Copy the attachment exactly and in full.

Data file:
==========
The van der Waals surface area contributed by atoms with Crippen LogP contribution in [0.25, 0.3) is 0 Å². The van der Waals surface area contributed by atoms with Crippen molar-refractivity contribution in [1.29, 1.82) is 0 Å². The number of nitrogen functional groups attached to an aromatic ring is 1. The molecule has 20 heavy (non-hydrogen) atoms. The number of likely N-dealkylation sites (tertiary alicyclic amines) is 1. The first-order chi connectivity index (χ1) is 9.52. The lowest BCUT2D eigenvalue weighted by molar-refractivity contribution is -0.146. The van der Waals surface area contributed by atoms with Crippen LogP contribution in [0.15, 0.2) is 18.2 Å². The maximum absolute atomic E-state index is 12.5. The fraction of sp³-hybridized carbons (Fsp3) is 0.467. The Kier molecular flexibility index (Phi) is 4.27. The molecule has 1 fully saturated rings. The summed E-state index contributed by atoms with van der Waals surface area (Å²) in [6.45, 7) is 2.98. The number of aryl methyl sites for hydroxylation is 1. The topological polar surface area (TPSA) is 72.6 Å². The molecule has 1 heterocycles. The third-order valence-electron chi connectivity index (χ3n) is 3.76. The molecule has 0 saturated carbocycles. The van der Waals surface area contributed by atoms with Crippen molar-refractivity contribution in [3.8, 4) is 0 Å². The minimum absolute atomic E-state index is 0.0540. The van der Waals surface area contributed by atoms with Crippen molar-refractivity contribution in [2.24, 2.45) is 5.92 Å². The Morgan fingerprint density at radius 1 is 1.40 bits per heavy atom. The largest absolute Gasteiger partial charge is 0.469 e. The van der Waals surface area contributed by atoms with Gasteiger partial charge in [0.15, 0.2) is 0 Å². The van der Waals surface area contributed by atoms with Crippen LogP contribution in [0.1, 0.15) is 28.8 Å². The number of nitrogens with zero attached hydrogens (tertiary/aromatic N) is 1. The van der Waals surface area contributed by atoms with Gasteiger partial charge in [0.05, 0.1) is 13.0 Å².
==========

The van der Waals surface area contributed by atoms with Crippen LogP contribution in [0.25, 0.3) is 0 Å². The van der Waals surface area contributed by atoms with Crippen molar-refractivity contribution in [1.29, 1.82) is 0 Å². The number of nitrogen functional groups attached to an aromatic ring is 1. The molecule has 20 heavy (non-hydrogen) atoms. The number of likely N-dealkylation sites (tertiary alicyclic amines) is 1. The first-order chi connectivity index (χ1) is 9.52. The lowest BCUT2D eigenvalue weighted by molar-refractivity contribution is -0.146. The van der Waals surface area contributed by atoms with Crippen LogP contribution in [0.15, 0.2) is 18.2 Å². The maximum absolute atomic E-state index is 12.5. The fraction of sp³-hybridized carbons (Fsp3) is 0.467. The Kier molecular flexibility index (Phi) is 4.27. The molecule has 1 fully saturated rings. The summed E-state index contributed by atoms with van der Waals surface area (Å²) in [6.45, 7) is 2.98. The number of aryl methyl sites for hydroxylation is 1. The topological polar surface area (TPSA) is 72.6 Å². The molecule has 1 heterocycles. The third-order valence-electron chi connectivity index (χ3n) is 3.76. The molecule has 0 saturated carbocycles. The van der Waals surface area contributed by atoms with Crippen molar-refractivity contribution in [3.8, 4) is 0 Å². The minimum absolute atomic E-state index is 0.0540. The van der Waals surface area contributed by atoms with Crippen molar-refractivity contribution in [2.24, 2.45) is 5.92 Å². The Morgan fingerprint density at radius 1 is 1.40 bits per heavy atom. The largest absolute Gasteiger partial charge is 0.469 e. The van der Waals surface area contributed by atoms with Gasteiger partial charge in [0.15, 0.2) is 0 Å². The van der Waals surface area contributed by atoms with Crippen LogP contribution in [0.1, 0.15) is 28.8 Å². The number of nitrogens with zero attached hydrogens (tertiary/aromatic N) is 1. The van der Waals surface area contributed by atoms with Gasteiger partial charge in [0.05, 0.1) is 13.0 Å².